There were some criticisms regarding HTTP/2, though.

It seems the HTTP/2 might just be available only using HTTPS. The configuring of priority and server push needs to be done on the backend right now and cannot be controlled by the webdeveloper. This causes a tight coupling between front end and back end, which most people (including me) might not like.

All these optimalisations mean absolutely nothing, if your resources (html files, images, etc) are retrieved from many different servers.

Note: the effect of HTTP/2 is also that the old tips and tricks are not only useless, but can actually hamper the responsiveness of the website. An example of this is caching.

Angular 2

The speaker, Rachèl Heimbach, went quite fast through his presentation, which means we had time for two presentations in stead of one. On the other hand, it did require an inordinate amount of attention and knowledge of Angular/JavaScript/TypeScript to follow.

Angular 2 uses both ECMAScript 6 and TypeScript.

Some of the most important features6 of ECMAScript 6 that will return when you are attempting Angular 2:
  • class
  • import
  • export
  • private namespaces (without export and import, everything is by default off limits)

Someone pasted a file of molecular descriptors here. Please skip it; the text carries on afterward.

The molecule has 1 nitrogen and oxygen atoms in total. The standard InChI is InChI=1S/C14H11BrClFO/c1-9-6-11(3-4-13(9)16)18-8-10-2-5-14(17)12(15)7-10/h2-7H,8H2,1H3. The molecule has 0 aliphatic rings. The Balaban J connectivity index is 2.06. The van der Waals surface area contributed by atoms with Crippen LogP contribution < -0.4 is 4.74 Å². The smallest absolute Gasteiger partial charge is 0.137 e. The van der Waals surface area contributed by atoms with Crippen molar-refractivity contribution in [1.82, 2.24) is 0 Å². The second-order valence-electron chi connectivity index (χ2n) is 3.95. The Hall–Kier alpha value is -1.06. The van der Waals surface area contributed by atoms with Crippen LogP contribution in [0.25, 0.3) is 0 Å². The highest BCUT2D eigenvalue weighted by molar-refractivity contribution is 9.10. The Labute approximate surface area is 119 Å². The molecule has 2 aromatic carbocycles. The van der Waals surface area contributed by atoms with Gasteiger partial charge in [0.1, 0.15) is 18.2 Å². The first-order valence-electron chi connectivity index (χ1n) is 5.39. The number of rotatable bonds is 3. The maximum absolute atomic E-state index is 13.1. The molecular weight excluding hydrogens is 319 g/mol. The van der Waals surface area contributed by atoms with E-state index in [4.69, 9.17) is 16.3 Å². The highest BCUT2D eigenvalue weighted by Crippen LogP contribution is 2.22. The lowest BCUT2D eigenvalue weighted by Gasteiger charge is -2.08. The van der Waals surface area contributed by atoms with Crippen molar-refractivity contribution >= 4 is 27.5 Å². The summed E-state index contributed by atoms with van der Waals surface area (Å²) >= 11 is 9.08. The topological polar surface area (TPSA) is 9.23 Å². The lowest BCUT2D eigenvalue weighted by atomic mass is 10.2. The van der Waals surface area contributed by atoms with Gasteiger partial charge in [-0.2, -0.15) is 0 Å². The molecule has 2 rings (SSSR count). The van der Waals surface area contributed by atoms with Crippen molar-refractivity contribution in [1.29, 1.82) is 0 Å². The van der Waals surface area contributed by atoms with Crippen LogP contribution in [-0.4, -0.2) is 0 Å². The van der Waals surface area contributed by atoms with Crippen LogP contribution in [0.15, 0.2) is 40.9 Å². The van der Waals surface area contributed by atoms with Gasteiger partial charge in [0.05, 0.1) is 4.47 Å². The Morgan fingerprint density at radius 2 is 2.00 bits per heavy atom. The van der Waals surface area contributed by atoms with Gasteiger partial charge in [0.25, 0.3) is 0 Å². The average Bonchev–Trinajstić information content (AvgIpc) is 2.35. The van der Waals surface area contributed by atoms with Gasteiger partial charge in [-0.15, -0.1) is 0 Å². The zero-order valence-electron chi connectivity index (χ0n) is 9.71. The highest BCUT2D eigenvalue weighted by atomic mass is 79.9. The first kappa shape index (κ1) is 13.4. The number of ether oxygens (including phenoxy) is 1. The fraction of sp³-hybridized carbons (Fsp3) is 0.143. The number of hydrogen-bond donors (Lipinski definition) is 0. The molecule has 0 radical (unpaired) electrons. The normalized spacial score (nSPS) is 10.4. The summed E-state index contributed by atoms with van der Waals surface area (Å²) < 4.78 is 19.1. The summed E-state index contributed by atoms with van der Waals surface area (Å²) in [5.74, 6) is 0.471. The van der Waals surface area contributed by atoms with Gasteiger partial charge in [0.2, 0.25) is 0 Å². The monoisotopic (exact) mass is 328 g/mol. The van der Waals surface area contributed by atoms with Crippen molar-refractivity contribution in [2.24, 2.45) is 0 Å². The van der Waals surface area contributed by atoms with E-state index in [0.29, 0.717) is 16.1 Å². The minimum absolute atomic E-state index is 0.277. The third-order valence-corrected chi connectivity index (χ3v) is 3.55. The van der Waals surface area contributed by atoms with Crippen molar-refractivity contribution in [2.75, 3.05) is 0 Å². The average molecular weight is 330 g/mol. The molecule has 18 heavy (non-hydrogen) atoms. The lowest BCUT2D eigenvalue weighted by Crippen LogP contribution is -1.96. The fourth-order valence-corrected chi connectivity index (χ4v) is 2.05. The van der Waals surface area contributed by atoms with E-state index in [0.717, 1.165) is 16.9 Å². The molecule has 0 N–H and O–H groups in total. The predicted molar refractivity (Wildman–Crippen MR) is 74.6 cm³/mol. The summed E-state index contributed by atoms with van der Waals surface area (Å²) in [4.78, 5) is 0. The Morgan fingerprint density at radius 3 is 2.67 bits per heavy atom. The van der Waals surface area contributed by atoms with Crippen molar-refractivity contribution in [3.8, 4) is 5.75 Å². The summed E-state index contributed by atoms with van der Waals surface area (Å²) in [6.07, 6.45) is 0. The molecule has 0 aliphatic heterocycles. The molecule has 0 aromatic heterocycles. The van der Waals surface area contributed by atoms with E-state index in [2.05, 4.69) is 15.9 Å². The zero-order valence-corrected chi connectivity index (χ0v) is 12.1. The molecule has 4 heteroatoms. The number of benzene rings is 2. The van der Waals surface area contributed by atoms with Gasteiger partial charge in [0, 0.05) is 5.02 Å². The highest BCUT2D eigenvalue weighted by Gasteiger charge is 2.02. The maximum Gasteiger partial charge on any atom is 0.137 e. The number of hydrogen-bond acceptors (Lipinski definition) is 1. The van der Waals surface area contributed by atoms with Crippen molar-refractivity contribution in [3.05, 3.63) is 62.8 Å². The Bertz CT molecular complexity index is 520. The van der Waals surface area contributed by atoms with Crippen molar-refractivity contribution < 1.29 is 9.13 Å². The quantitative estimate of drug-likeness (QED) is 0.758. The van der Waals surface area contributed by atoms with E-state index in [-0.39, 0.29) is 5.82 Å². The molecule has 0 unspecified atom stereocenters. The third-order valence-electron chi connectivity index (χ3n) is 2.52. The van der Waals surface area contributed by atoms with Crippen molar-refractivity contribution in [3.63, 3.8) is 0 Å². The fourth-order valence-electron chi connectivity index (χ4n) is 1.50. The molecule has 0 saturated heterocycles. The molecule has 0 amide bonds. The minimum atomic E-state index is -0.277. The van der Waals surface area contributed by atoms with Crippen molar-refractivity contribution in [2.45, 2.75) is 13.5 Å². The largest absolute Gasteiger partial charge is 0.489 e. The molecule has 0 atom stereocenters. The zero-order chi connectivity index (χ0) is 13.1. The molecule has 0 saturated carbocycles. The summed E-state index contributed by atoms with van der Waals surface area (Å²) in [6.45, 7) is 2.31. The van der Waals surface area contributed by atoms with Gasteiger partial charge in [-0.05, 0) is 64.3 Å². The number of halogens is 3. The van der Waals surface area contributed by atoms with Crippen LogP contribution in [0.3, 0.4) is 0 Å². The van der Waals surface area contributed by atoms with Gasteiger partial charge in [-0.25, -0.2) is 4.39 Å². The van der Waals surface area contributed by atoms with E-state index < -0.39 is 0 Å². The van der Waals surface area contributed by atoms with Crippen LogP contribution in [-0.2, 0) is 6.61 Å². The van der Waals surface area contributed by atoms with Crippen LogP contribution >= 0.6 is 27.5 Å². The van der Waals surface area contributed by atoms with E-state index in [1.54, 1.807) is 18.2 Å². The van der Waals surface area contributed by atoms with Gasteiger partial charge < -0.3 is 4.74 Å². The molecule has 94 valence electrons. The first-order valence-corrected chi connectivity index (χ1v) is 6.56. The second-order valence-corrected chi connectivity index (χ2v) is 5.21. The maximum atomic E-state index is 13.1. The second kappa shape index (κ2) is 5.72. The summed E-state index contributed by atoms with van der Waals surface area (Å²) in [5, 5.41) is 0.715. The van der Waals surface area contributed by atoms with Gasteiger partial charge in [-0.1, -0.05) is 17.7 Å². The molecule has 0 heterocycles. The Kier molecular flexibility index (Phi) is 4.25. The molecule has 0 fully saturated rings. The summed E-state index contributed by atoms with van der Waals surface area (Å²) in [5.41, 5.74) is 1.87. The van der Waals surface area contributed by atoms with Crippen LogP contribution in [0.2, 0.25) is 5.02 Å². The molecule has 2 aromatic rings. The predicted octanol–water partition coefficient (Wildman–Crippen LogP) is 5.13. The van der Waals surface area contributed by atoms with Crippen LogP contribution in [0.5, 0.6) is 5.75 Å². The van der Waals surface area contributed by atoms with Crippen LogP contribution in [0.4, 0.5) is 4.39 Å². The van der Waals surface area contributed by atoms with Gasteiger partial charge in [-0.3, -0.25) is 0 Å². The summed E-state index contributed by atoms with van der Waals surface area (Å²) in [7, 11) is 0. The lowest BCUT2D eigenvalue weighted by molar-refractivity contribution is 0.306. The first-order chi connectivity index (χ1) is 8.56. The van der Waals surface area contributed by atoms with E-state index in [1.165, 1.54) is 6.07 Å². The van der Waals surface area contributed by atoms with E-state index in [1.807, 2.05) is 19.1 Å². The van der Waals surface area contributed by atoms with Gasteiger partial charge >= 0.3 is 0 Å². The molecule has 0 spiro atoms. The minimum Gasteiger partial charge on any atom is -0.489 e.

• default values (used when parameters are omitted in the function call)
  • lambdas (no longer do we require the use of "var self = this;".
Benefits of using TypeScript in angular 2 are as follows:
  • safe typing, makes refactoring and debugging a whole lot easier
  • @Decorators, makes injection and adding behaviour generically a whole lot easier
Instead of the familiar services, factories and controllers of Angular 1, Angular 2 has simplified this a bit. Angular 2 basically consists of only Web components (that make up your pages/views/etc) and singleton injectors (that can take the place of your controllers, factories and services.) As you can see there is no longer a distinction necessary.